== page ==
Monday, January 27, 2014

Chicago's "Big Snow", January 1967

One of the most storied events in Chicagoland history took place 47 years ago this week. From early morning on January 26, 1967 through about 10am the following day, 23 inches of snow fell, and a city that had long prided itself on an ability to push through harsh winters was brought to a standstill. There have been other record-setting snowstorms in Chicago in the years since – in 1979, 2011, and whenever I’m trying to fly out of Midway Airport in January, but when one hears the phrase “Chicago’s Big Snow”, 1967 is what’s being referred to.

This amazing set of photos comes to us courtesy of Susanne Peters, and depicts scenes of various retail locations in the near-north suburb of Skokie, on a bright sunny day in the aftermath of the Big Snow.

First up is the Turnstyle-Jewel Family Center on Skokie Boulevard, where a dump truck is being loaded with snow. Opened in early 1963, this Turnstyle was the second location opened by Jewel Tea Company after completing its acquisition of Turnstyle (a Boston-based chain of discount stores) the previous year. Jewel had opened up a Racine, Wisconsin location in 1962, and another Turnstyle Family Center at the corner Harlem and Foster opened around the same time as the Skokie store. 

In my years of enthusiastic perusal of vintage supermarket photographs, I had yet to see one where the store’s facade was finished in bathroom tile. But here it is – The National Food Store at the corner of Niles Center Road and Skokie Boulevard. Originally opened as a Sure Save Food Mart, the store, along with 10 other units, came under National Tea Company ownership in 1961. It retained the Sure Save name for some years afterward, but by 1967 had been rebranded as a National.

This one would be of primary interest to those who grew up in the area, but it’s a nice shot. I sure would have hated to be the one to clean those store floors after all that snow and slush was tracked in!

Here’s a neat view of Dempster Street, showing among other things a combined Firestone Tire dealership/Mobil gas station. To this day, the “Complete Car Service” signage can be seen on some older Firestone stores. The Mobil portion sports their “transitional” signage – the 1966 logo (which caused quite a stir in design circles and is still used today) contained within 1950’s-style Mobil sign frames. In the distance is an Aunt Jemima’s Kitchen, one of a long-gone chain of family restaurants based on the pancake icon.  (I’ve been waiting my entire life to use the phrase “pancake icon”. A dream realized, this is.) There weren’t a lot of Aunt Jemima’s Kitchens, but they had a fairly widespread geographic distribution, as can be seen here.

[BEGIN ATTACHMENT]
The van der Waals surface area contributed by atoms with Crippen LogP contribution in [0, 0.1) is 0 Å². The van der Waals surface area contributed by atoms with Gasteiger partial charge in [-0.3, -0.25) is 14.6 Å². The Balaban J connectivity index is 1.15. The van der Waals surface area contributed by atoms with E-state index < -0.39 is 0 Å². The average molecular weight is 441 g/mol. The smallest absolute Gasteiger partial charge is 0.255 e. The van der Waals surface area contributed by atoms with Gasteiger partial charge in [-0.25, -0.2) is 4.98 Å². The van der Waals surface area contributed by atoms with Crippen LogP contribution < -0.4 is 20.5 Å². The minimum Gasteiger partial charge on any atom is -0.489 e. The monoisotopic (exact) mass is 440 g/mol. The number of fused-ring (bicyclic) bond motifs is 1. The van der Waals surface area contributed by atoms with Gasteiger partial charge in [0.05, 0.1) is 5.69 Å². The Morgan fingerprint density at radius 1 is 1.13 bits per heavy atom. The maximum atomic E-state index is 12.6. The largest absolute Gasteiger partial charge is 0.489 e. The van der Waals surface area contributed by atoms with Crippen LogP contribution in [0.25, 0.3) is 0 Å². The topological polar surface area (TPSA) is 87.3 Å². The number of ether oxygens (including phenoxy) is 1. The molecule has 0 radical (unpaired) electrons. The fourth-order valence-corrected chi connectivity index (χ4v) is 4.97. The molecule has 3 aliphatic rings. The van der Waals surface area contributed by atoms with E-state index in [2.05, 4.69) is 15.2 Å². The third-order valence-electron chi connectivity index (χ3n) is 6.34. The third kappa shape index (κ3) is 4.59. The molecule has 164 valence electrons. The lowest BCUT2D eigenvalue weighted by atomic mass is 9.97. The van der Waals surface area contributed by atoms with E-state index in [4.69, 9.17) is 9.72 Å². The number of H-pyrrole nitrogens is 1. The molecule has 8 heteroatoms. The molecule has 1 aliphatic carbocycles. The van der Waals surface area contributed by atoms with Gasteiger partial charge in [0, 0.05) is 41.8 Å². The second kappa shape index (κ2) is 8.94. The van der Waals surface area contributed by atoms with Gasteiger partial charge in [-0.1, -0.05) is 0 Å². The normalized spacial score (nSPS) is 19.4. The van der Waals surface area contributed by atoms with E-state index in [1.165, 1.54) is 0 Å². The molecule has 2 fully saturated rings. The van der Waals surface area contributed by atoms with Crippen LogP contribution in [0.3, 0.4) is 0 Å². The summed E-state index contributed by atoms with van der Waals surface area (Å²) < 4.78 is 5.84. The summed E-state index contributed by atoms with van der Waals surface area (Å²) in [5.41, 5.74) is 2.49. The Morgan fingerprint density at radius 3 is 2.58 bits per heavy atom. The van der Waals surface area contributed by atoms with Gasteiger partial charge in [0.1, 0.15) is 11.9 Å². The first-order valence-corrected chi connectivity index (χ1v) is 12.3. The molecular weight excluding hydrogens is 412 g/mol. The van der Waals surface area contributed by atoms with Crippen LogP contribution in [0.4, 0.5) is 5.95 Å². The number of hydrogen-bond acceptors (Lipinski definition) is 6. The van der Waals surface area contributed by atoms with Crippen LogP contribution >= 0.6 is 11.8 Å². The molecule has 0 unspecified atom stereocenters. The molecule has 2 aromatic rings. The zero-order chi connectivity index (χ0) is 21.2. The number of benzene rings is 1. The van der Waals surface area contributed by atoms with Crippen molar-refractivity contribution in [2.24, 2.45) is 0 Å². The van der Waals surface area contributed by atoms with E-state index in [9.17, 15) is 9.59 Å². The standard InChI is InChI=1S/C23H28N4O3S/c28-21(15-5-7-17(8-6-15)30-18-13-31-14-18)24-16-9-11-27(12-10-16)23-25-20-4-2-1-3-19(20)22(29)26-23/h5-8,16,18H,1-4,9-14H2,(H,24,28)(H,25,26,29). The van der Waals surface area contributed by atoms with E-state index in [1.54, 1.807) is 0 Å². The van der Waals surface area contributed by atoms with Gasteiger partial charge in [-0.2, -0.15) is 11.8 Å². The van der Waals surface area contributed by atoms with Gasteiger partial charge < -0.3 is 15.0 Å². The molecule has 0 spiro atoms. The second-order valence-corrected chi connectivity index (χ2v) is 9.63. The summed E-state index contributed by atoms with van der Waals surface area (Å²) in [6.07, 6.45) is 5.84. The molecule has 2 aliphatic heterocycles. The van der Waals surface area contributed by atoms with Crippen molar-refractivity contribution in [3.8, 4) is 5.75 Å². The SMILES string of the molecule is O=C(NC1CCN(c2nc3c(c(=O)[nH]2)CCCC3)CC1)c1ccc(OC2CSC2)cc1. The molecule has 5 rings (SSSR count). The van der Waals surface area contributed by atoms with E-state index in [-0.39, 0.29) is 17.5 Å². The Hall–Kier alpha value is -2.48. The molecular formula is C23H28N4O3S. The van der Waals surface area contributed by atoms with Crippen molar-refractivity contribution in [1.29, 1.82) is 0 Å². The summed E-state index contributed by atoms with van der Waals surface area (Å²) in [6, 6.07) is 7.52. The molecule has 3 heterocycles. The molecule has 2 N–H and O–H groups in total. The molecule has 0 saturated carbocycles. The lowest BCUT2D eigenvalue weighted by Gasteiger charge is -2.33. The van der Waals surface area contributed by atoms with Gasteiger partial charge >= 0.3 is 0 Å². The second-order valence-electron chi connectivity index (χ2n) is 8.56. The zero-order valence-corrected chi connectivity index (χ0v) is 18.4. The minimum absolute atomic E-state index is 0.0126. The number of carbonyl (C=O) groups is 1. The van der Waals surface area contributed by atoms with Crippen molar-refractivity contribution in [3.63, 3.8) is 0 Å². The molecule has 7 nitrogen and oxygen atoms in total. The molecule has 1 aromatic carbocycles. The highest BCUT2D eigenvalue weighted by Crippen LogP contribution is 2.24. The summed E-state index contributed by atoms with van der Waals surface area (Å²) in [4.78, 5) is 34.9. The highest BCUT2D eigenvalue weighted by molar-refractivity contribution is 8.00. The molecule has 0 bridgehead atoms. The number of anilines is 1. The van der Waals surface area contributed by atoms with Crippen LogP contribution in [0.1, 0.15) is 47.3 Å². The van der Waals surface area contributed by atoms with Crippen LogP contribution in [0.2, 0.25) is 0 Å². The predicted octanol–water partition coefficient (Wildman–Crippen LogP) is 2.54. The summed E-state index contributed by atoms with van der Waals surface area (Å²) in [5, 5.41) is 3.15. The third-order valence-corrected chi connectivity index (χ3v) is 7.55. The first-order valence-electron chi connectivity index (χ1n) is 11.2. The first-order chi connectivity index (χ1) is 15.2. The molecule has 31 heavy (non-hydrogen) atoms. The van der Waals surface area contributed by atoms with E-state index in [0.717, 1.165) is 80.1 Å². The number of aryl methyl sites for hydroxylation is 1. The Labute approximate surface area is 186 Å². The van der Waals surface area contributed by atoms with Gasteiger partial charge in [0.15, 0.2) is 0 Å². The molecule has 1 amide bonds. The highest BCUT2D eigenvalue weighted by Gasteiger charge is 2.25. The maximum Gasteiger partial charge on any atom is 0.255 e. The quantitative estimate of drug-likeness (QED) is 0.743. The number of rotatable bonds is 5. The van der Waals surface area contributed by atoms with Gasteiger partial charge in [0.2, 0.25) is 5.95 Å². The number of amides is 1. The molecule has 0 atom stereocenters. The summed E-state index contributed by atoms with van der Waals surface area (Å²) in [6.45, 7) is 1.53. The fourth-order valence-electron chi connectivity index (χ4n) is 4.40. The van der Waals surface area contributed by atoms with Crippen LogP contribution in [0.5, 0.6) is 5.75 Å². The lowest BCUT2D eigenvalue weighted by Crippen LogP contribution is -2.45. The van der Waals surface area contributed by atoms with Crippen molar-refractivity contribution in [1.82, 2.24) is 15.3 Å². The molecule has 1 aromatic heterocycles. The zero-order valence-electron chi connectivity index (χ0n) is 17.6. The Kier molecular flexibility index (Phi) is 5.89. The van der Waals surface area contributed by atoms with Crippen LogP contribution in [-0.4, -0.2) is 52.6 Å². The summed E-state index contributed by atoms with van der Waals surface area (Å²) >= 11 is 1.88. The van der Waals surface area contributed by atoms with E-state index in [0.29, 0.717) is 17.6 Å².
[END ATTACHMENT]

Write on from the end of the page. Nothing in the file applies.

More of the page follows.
Another shot of the Firestone dealer, with a “1967 License Plates Installed Free” sign in the window. Illinois issued new plates every year until 1979, the end of a tradition I’d enjoyed every year as a kid – the anticipatory “what color will the plates be this year?” game. Yes, friends, I lived an exciting life in those days. 















And what snow-trudging shopping trip would be complete without a trip to the Golden Arches? Unfazed by the snow, “Speedee”, McDonald’s early-years mascot, beckons all to partake of the chain’s legendary 15-cent hamburgers. (In your car, of course. Indoor seating was still a couple of years away.) 1967, in fact, was the last year of the 15 cent hamburger price, as after much gnashing of teeth, McDonald’s raised it to 18 cents apiece that year. Many of these signs were then modified to replace the “15c” panel with one saying “Coast to Coast”. By the early 70’s, most McDonald’s stores of this type were torn down and replaced altogether with indoor-seating restaurants and modern signs.